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|−|=== Interactivity === |+|
the is not . Wikipediawith and to , the the to the content the . to a . that a , a a based on .
|−|On a Wikipedia page, the interactivity between audience and collective authors is not conversational. The audience enters Wikipedia pages and are faced with a stagnant page. Because of Wikipedia’s openness and free access to the public, the public has the chance to engage with the same content that they are reading. | |
|−|There are also limitations when it comes to the conversations that editors can have. All topics discussed on Wikipedia must be in relation to a Wikipedia page editation. Whether that be wanting to inquire why a post was deleted, or simply trying to understand why someone edited a previous comment. Anything not related to a strictly Wikipedia based discussion will be deleted from the “Talk” space on the site. Due to these restrictions, conversations are highly limited. | |
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|−|=== Gender Gap === |+|
is . of to the . exists . of , , to a and .
|−|The gender gap on Wikipedia is a huge issue of debate. The large majority of top editors are male, leading many to believe that sexism has entered the digital wiki world. | |
|−|Though there arguably exists sexism in some aspects of Wikipedia, it is certainly not a place where sexism is most prevalent. Ideally, sexism would not exist anywhere in our society, but since it is still a part of our culture, our activism must be prioritized. In other words, we should aim to improve gender conditions by first humanizing areas of life that are most prone to sexism like the workplace. In a time when women ultimately face a trade off between building a family and establishing a career, the workplace is in dire need of gender role improvement.<ref>http://www.theatlantic.com/magazine/archive/2012/07/why-women-still-cant-have-it-all/309020/</ref> Sexism on Wikipedia is a terrible and unjust phenomenon, but it is not the worst or most groundbreaking case of gender inequality that our society faces. | |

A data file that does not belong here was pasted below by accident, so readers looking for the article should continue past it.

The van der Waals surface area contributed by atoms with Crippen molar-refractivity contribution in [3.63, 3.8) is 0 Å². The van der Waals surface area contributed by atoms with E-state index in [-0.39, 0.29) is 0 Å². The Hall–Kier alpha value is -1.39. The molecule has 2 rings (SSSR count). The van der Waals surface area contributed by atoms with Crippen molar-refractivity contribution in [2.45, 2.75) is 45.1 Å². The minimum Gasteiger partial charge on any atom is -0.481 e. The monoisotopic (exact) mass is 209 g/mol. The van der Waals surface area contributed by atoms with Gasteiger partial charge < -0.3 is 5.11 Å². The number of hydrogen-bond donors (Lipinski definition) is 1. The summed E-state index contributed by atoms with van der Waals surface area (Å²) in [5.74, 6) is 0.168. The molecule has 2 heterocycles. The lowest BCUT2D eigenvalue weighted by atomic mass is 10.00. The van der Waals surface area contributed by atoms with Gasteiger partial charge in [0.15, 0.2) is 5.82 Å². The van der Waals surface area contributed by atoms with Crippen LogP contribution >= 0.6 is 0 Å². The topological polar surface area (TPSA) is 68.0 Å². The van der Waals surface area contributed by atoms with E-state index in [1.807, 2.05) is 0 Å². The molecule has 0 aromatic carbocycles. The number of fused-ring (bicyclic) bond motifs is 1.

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|−|=== Wikipedia is…. === |+|
|−|* collaborative |+|
|−|* platform has mostly been used to document information |+|
to informationto access //
|−|* usually open source, free to access/ use/ edit |+|
|−|* participation is culturally constrained, especially along gender |+|
|−|* difference between wikis & Wikipedia |+|
|−|* site of debate |+|
|−|* collective intelligence |+|
, , in
|−|* mutable, impermanent, always in flux |+|
|−|* asynchronous, but fast enough to be able to seem synchronous |+|
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A wiki is a collection of information brought forth and organized by its users into a number of pages. Wikis generally center around a unifying theme, but the content can vary in formality. Depending on the number of contributors and the quality of each contribution, wikis may incorporate outside information, conform to various structural designs or include extensive discussions over content.
Developer Ward Cunningham created the software in the early 1990’s in order “to facilitate discussions among programmers.” The wiki software was originally based in the programming industry, but in 2001, the wiki software expanded to include more of the general public. The site Nupedia, whose goal was to create an online encyclopedia, enlisted the help of a wiki to gather information for am encyclopedia. This site was called Wikipedia, which is now number six on a list of most trafficked sites . Mittell deemed it “the prototype for the widespread use of wikis across a range of sites.”